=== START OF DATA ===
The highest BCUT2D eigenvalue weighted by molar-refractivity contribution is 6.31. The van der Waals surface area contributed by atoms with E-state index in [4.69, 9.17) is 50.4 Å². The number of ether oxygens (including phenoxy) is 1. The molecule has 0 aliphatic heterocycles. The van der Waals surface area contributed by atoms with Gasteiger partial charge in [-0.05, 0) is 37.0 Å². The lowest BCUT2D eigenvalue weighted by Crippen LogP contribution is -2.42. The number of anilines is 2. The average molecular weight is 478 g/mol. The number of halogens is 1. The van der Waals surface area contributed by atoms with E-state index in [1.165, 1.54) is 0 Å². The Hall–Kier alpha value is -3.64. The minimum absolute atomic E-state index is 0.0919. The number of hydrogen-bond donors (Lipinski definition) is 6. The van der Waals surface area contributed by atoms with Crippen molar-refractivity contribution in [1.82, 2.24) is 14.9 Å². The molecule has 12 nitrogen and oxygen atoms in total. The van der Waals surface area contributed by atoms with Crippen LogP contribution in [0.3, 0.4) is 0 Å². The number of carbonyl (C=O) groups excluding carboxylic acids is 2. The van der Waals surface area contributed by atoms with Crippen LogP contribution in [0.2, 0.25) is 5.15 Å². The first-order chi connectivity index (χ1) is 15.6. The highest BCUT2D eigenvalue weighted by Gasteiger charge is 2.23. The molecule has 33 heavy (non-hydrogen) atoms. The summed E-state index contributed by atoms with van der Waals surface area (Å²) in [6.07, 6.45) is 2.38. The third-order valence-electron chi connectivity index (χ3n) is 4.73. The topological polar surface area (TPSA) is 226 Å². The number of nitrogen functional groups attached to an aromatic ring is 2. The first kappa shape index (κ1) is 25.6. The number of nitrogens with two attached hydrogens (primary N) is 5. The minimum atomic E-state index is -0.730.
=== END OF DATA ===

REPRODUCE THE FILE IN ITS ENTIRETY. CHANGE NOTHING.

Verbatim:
The highest BCUT2D eigenvalue weighted by molar-refractivity contribution is 6.31. The van der Waals surface area contributed by atoms with E-state index in [4.69, 9.17) is 50.4 Å². The number of ether oxygens (including phenoxy) is 1. The molecule has 0 aliphatic heterocycles. The van der Waals surface area contributed by atoms with Gasteiger partial charge in [-0.05, 0) is 37.0 Å². The lowest BCUT2D eigenvalue weighted by Crippen LogP contribution is -2.42. The number of anilines is 2. The average molecular weight is 478 g/mol. The number of halogens is 1. The van der Waals surface area contributed by atoms with E-state index in [1.165, 1.54) is 0 Å². The Hall–Kier alpha value is -3.64. The minimum absolute atomic E-state index is 0.0919. The number of hydrogen-bond donors (Lipinski definition) is 6. The van der Waals surface area contributed by atoms with Crippen molar-refractivity contribution in [1.82, 2.24) is 14.9 Å². The molecule has 12 nitrogen and oxygen atoms in total. The van der Waals surface area contributed by atoms with Crippen LogP contribution in [0.3, 0.4) is 0 Å². The number of carbonyl (C=O) groups excluding carboxylic acids is 2. The van der Waals surface area contributed by atoms with Crippen LogP contribution in [0.2, 0.25) is 5.15 Å². The first-order chi connectivity index (χ1) is 15.6. The highest BCUT2D eigenvalue weighted by Gasteiger charge is 2.23. The molecule has 33 heavy (non-hydrogen) atoms. The summed E-state index contributed by atoms with van der Waals surface area (Å²) in [6.07, 6.45) is 2.38. The third-order valence-electron chi connectivity index (χ3n) is 4.73. The topological polar surface area (TPSA) is 226 Å². The number of nitrogen functional groups attached to an aromatic ring is 2. The first kappa shape index (κ1) is 25.6. The number of nitrogens with two attached hydrogens (primary N) is 5. The minimum atomic E-state index is -0.730.